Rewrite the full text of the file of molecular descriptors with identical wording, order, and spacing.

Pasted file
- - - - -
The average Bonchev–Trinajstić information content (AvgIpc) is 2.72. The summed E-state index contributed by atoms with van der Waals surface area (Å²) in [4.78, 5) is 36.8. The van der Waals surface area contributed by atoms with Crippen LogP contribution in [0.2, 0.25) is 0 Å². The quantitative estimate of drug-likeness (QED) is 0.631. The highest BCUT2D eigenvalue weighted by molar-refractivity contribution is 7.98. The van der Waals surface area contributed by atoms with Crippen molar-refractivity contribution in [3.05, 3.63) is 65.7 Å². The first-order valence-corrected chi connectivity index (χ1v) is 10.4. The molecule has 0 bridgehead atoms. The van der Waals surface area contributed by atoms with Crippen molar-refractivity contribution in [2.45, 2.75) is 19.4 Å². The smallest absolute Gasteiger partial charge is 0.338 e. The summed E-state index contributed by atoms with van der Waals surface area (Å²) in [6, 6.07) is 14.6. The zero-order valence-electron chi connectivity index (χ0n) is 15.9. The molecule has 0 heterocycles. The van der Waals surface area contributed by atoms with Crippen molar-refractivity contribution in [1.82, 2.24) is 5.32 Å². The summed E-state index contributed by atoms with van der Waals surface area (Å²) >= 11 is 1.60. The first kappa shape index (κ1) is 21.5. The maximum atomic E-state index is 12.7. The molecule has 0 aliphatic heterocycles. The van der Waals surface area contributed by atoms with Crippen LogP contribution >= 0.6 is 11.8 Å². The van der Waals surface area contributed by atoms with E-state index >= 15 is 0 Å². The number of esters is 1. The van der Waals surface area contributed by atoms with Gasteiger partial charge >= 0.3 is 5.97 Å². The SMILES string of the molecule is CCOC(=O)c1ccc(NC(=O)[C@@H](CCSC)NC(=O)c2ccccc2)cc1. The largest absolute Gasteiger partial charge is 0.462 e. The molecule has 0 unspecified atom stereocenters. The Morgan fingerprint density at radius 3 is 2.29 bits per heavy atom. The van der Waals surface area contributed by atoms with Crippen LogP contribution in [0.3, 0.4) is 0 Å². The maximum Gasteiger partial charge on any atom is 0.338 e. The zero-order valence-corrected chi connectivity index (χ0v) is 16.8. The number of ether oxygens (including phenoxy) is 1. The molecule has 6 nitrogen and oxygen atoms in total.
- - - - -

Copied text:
The average Bonchev–Trinajstić information content (AvgIpc) is 2.72. The summed E-state index contributed by atoms with van der Waals surface area (Å²) in [4.78, 5) is 36.8. The van der Waals surface area contributed by atoms with Crippen LogP contribution in [0.2, 0.25) is 0 Å². The quantitative estimate of drug-likeness (QED) is 0.631. The highest BCUT2D eigenvalue weighted by molar-refractivity contribution is 7.98. The van der Waals surface area contributed by atoms with Crippen molar-refractivity contribution in [3.05, 3.63) is 65.7 Å². The first-order valence-corrected chi connectivity index (χ1v) is 10.4. The molecule has 0 bridgehead atoms. The van der Waals surface area contributed by atoms with Crippen molar-refractivity contribution in [2.45, 2.75) is 19.4 Å². The smallest absolute Gasteiger partial charge is 0.338 e. The summed E-state index contributed by atoms with van der Waals surface area (Å²) in [6, 6.07) is 14.6. The zero-order valence-electron chi connectivity index (χ0n) is 15.9. The molecule has 0 heterocycles. The van der Waals surface area contributed by atoms with Crippen molar-refractivity contribution in [1.82, 2.24) is 5.32 Å². The summed E-state index contributed by atoms with van der Waals surface area (Å²) >= 11 is 1.60. The first kappa shape index (κ1) is 21.5. The maximum atomic E-state index is 12.7. The molecule has 0 aliphatic heterocycles. The van der Waals surface area contributed by atoms with Crippen LogP contribution >= 0.6 is 11.8 Å². The van der Waals surface area contributed by atoms with E-state index >= 15 is 0 Å². The number of esters is 1. The van der Waals surface area contributed by atoms with Gasteiger partial charge >= 0.3 is 5.97 Å². The SMILES string of the molecule is CCOC(=O)c1ccc(NC(=O)[C@@H](CCSC)NC(=O)c2ccccc2)cc1. The largest absolute Gasteiger partial charge is 0.462 e. The molecule has 0 unspecified atom stereocenters. The Morgan fingerprint density at radius 3 is 2.29 bits per heavy atom. The van der Waals surface area contributed by atoms with Crippen LogP contribution in [0.3, 0.4) is 0 Å². The maximum Gasteiger partial charge on any atom is 0.338 e. The zero-order valence-corrected chi connectivity index (χ0v) is 16.8. The number of ether oxygens (including phenoxy) is 1. The molecule has 6 nitrogen and oxygen atoms in total.